William Rivers Pitt: The worst Ebola outbreak in recorded history is currently burning through several countries in Africa. It began in Guinea back in February. By the end of May, it spread to a city of some two million people.
David Koch, a billionaire known for his family's contributions to conservative causes, steps off the stage during the dedication ceremony of the David H. Koch Institute for Integrative Cancer Research at the Massachusetts Institute of Technology, in Cambridge, Massachusetts, March 4, 2011. (Photo: Gretchen Ertl / The New York Times)Robert Greenwald's new film, "Koch Brothers Exposed: The 1% at Its Very Worst," is yours with a minimum donation of $30 - or a monthly donation of $15 - to Truthout.
Charles and David Koch became national news about two years ago when a Jane Mayer exposé in the New Yorker revealed the billionaire brothers were funding “stealth attacks on the federal government,” especially the Obama administration. Since then, the evidence of the Kochs’ nefariously outsized influence on American politics has only grown: The echo chamber they fund spreads misinformation about Social Security, undermines labor rights, works to re-segregate public schools, and pushes voter ID initiatives that would deny voting rights to millions. The Kochs themselves undermine academic integrity by buying the right to appoint professors at universities. And residents of Crossett, Arkansas, are giving powerful testimony to links between a Koch chemical plant and the disproportionate number of cancer deaths in that community. Our new film, Koch Brothers Exposed, gives the dirty details on all of these stories.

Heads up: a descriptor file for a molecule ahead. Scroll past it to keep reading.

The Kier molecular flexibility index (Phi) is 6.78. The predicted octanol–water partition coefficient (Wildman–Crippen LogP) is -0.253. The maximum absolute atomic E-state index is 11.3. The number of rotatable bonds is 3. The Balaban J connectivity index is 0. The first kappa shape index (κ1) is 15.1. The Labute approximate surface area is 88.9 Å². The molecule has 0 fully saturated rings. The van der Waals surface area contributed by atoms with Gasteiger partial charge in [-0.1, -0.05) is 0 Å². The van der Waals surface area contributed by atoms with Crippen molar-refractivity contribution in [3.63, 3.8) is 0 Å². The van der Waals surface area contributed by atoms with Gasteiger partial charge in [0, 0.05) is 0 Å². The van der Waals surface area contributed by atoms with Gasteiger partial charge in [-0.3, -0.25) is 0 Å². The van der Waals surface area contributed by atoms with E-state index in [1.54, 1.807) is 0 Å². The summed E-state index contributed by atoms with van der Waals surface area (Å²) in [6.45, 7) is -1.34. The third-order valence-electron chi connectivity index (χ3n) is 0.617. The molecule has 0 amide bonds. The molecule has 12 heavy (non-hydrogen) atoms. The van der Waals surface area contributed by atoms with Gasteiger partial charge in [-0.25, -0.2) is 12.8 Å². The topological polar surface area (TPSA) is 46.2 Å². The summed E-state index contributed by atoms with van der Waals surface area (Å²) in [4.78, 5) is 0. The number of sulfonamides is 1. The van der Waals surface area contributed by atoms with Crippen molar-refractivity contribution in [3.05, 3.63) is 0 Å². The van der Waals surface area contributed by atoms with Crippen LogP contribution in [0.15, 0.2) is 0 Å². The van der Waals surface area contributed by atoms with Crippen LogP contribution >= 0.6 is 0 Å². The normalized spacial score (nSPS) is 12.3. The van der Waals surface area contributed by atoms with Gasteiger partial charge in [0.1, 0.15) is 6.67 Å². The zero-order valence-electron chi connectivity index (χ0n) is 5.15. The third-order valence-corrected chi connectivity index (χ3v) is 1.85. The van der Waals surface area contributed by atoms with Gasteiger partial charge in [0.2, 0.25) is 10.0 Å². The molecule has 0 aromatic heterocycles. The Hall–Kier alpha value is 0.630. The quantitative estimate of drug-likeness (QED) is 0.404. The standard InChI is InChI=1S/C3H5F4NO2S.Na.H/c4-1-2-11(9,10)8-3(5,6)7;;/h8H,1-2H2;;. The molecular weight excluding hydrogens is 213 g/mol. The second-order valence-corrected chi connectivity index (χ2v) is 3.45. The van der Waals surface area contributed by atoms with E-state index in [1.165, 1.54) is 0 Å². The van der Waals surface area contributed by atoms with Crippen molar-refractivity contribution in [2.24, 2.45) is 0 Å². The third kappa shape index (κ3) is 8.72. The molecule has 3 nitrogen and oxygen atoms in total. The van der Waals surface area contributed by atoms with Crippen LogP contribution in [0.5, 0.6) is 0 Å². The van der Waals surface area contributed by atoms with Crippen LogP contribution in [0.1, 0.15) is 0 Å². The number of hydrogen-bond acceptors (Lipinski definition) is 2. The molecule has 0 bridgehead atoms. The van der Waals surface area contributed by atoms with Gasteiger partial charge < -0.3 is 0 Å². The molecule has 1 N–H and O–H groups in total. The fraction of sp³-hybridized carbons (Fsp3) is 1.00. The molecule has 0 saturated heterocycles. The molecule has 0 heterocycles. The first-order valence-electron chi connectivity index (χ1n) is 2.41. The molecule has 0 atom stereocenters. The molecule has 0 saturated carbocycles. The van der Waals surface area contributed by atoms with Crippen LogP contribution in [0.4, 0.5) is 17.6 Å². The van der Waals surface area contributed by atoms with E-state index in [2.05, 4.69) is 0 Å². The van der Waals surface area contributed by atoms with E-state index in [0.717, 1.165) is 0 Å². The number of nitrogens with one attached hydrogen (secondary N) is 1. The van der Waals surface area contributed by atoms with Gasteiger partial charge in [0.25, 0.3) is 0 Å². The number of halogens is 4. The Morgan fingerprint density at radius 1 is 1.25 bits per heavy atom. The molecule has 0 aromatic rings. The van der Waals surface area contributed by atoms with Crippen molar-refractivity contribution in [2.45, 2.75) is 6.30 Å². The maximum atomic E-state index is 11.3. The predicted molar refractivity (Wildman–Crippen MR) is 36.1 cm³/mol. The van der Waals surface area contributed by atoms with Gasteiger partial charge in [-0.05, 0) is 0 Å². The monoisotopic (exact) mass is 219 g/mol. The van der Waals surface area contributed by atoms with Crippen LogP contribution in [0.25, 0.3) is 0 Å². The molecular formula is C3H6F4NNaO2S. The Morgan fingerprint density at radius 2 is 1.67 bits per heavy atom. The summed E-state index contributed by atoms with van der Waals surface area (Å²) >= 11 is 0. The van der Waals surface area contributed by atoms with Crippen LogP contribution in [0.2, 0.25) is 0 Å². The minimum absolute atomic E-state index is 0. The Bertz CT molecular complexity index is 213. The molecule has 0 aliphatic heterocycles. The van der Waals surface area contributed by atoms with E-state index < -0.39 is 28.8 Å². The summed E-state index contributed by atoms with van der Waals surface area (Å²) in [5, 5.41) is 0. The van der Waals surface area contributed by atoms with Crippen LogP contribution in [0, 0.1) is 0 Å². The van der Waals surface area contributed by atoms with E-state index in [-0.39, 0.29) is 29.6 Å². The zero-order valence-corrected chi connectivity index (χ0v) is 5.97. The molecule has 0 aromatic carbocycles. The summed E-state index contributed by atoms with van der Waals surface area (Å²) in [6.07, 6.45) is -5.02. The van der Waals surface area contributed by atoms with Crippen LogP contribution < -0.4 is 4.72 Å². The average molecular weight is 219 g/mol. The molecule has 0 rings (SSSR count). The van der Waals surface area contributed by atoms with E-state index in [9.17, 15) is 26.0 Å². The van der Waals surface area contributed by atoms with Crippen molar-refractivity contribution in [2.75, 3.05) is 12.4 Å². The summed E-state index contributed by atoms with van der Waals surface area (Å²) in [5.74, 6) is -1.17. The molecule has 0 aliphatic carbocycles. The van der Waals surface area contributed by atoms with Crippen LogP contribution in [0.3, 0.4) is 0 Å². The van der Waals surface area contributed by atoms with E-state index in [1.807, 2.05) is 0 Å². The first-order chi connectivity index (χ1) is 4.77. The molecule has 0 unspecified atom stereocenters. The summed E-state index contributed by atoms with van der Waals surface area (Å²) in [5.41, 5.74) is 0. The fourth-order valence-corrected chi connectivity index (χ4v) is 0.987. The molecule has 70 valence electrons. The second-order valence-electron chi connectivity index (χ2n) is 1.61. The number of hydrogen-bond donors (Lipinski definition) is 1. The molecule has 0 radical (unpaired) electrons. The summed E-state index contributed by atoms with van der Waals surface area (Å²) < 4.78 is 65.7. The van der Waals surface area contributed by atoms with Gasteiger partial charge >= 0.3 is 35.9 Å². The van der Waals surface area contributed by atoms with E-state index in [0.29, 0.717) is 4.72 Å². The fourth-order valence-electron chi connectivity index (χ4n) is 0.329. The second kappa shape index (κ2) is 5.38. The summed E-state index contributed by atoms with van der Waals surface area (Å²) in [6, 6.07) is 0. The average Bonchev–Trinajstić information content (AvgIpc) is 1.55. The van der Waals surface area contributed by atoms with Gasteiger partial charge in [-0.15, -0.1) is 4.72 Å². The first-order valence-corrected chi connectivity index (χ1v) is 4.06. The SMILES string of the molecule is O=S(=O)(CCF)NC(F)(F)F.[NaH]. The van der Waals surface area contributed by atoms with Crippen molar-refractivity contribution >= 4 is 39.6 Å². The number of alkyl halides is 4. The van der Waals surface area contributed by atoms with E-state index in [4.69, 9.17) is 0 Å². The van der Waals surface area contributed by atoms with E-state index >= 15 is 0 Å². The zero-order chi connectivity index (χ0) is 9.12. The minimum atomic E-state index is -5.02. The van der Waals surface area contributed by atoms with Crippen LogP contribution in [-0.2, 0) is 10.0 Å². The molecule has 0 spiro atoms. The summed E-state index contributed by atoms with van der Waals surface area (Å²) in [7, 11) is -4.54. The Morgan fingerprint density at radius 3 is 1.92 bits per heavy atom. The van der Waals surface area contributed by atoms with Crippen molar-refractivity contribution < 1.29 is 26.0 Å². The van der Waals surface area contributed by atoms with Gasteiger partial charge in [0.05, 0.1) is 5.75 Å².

But why, in the end, does it matter? Let’s say everything that we progressives say about these guys is true. Is there anything that can or should be done about two men participating in the political process?
Watch a trailer for the film.
When it comes to the kind of influence the Koch brothers wield, the answer is yes. Democracy, fundamentally, is about ensuring everyone has influence over the way their society functions. Power cannot be concentrated in a few hands; it’s supposed to be spread across everyone. The Kochs, who use their wealth to perpetuate and expand their own fortunes, aren’t just exercising their rights as humble citizens; they are keeping others from doing the same. Remember when a journalist called Gov. Scott Walker in Wisconsin at the height of the worker protests, pretending to be David Koch? The governor spent like 20 minutes trying to suck up to him and prove that he was doing all he could to crush the unions. But let’s say a teacher in Eau Claire, Wisconsin, had called Walker. Is there even the slightest chance he’d get to talk to the guy? Is there any remote possibility Walker would feel a desperate need to prove his bona fides to the teacher?
Or consider those people dying of cancer near a Koch plant in Arkansas. Do government officials listen to their cries for help when they’re considering what pollution rules should be and whether they’ll be enforced? Or are they more concerned with what the Kochs want?
To ask these questions is to answer them. That's because Koch brothers aren’t just rich; they’re using the resources they have to step on the backs of the 99%. And so our job in pursuing an ever-more robust democracy is not just to demand more equitable policies on health and the environment and all that good stuff. It’s also to look to the root of our democracy to ensure that when we make our demands, there’s a level playing field that gives us a real chance at winning.
For now, the Kochs are rigging the game in their favor. But it needn’t always be thus. Occupy Wall Street has built national momentum for cleaning up politics to guarantee that regular people get power back. Will we push that movement forward, even in the face of the formidable opposition of people like Charles and David Koch? That’s up to us.